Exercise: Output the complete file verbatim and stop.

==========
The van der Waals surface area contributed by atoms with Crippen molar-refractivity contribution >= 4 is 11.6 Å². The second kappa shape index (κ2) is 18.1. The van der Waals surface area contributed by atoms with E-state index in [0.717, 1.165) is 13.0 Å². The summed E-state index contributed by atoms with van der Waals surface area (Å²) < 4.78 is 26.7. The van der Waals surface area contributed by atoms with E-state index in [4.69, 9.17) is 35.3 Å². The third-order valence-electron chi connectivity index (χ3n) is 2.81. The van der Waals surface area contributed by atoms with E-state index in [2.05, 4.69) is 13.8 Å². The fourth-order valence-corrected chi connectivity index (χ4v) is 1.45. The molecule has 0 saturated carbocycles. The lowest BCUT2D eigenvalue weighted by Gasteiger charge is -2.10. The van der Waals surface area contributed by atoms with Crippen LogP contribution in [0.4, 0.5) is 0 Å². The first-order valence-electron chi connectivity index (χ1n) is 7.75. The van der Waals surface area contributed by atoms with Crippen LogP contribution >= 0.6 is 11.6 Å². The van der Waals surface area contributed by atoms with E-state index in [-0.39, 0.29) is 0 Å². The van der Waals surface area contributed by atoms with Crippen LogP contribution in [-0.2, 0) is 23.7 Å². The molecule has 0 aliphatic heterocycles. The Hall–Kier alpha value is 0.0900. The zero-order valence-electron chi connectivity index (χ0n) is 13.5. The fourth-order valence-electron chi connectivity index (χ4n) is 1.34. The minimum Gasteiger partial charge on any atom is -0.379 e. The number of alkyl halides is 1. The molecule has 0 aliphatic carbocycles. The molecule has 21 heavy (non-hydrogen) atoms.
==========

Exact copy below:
The van der Waals surface area contributed by atoms with Crippen molar-refractivity contribution >= 4 is 11.6 Å². The second kappa shape index (κ2) is 18.1. The van der Waals surface area contributed by atoms with E-state index in [0.717, 1.165) is 13.0 Å². The summed E-state index contributed by atoms with van der Waals surface area (Å²) < 4.78 is 26.7. The van der Waals surface area contributed by atoms with E-state index in [4.69, 9.17) is 35.3 Å². The third-order valence-electron chi connectivity index (χ3n) is 2.81. The van der Waals surface area contributed by atoms with E-state index in [2.05, 4.69) is 13.8 Å². The fourth-order valence-corrected chi connectivity index (χ4v) is 1.45. The molecule has 0 saturated carbocycles. The lowest BCUT2D eigenvalue weighted by Gasteiger charge is -2.10. The van der Waals surface area contributed by atoms with Crippen LogP contribution in [0.4, 0.5) is 0 Å². The first-order valence-electron chi connectivity index (χ1n) is 7.75. The van der Waals surface area contributed by atoms with Crippen LogP contribution >= 0.6 is 11.6 Å². The van der Waals surface area contributed by atoms with E-state index in [-0.39, 0.29) is 0 Å². The van der Waals surface area contributed by atoms with Crippen LogP contribution in [-0.2, 0) is 23.7 Å². The molecule has 0 aliphatic heterocycles. The Hall–Kier alpha value is 0.0900. The zero-order valence-electron chi connectivity index (χ0n) is 13.5. The fourth-order valence-electron chi connectivity index (χ4n) is 1.34. The minimum Gasteiger partial charge on any atom is -0.379 e. The number of alkyl halides is 1. The molecule has 0 aliphatic carbocycles. The molecule has 21 heavy (non-hydrogen) atoms.